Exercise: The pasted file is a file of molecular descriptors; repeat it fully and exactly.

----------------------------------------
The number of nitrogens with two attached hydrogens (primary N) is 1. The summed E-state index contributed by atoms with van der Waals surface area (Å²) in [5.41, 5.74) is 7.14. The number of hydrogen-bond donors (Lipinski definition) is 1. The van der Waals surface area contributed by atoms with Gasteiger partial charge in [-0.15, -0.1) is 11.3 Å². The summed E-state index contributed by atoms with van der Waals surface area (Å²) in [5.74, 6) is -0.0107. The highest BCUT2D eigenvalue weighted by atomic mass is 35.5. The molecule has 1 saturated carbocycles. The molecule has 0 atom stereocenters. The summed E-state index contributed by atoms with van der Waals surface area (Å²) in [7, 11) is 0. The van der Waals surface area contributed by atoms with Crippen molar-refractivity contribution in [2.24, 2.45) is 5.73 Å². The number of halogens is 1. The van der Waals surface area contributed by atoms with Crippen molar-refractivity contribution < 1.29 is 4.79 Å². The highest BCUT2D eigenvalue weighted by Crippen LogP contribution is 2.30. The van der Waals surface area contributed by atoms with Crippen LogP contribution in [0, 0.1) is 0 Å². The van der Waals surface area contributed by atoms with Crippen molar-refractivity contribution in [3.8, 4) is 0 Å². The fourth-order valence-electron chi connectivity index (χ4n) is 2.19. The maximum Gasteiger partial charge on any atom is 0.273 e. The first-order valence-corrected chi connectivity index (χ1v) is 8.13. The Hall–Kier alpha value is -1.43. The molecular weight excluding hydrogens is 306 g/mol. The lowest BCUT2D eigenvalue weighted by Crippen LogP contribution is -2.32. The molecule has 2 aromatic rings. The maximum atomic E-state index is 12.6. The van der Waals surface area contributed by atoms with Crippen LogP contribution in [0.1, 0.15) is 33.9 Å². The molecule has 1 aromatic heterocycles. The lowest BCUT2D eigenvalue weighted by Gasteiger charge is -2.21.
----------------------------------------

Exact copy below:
The number of nitrogens with two attached hydrogens (primary N) is 1. The summed E-state index contributed by atoms with van der Waals surface area (Å²) in [5.41, 5.74) is 7.14. The number of hydrogen-bond donors (Lipinski definition) is 1. The van der Waals surface area contributed by atoms with Gasteiger partial charge in [-0.15, -0.1) is 11.3 Å². The summed E-state index contributed by atoms with van der Waals surface area (Å²) in [5.74, 6) is -0.0107. The highest BCUT2D eigenvalue weighted by atomic mass is 35.5. The molecule has 1 saturated carbocycles. The molecule has 0 atom stereocenters. The summed E-state index contributed by atoms with van der Waals surface area (Å²) in [7, 11) is 0. The van der Waals surface area contributed by atoms with Crippen molar-refractivity contribution in [2.24, 2.45) is 5.73 Å². The number of halogens is 1. The van der Waals surface area contributed by atoms with Crippen molar-refractivity contribution < 1.29 is 4.79 Å². The highest BCUT2D eigenvalue weighted by Crippen LogP contribution is 2.30. The van der Waals surface area contributed by atoms with Crippen LogP contribution in [0, 0.1) is 0 Å². The van der Waals surface area contributed by atoms with Crippen molar-refractivity contribution in [3.8, 4) is 0 Å². The fourth-order valence-electron chi connectivity index (χ4n) is 2.19. The maximum Gasteiger partial charge on any atom is 0.273 e. The first-order valence-corrected chi connectivity index (χ1v) is 8.13. The Hall–Kier alpha value is -1.43. The molecular weight excluding hydrogens is 306 g/mol. The lowest BCUT2D eigenvalue weighted by Crippen LogP contribution is -2.32. The molecule has 2 aromatic rings. The maximum atomic E-state index is 12.6. The van der Waals surface area contributed by atoms with Crippen LogP contribution in [0.1, 0.15) is 33.9 Å². The molecule has 1 aromatic heterocycles. The lowest BCUT2D eigenvalue weighted by Gasteiger charge is -2.21.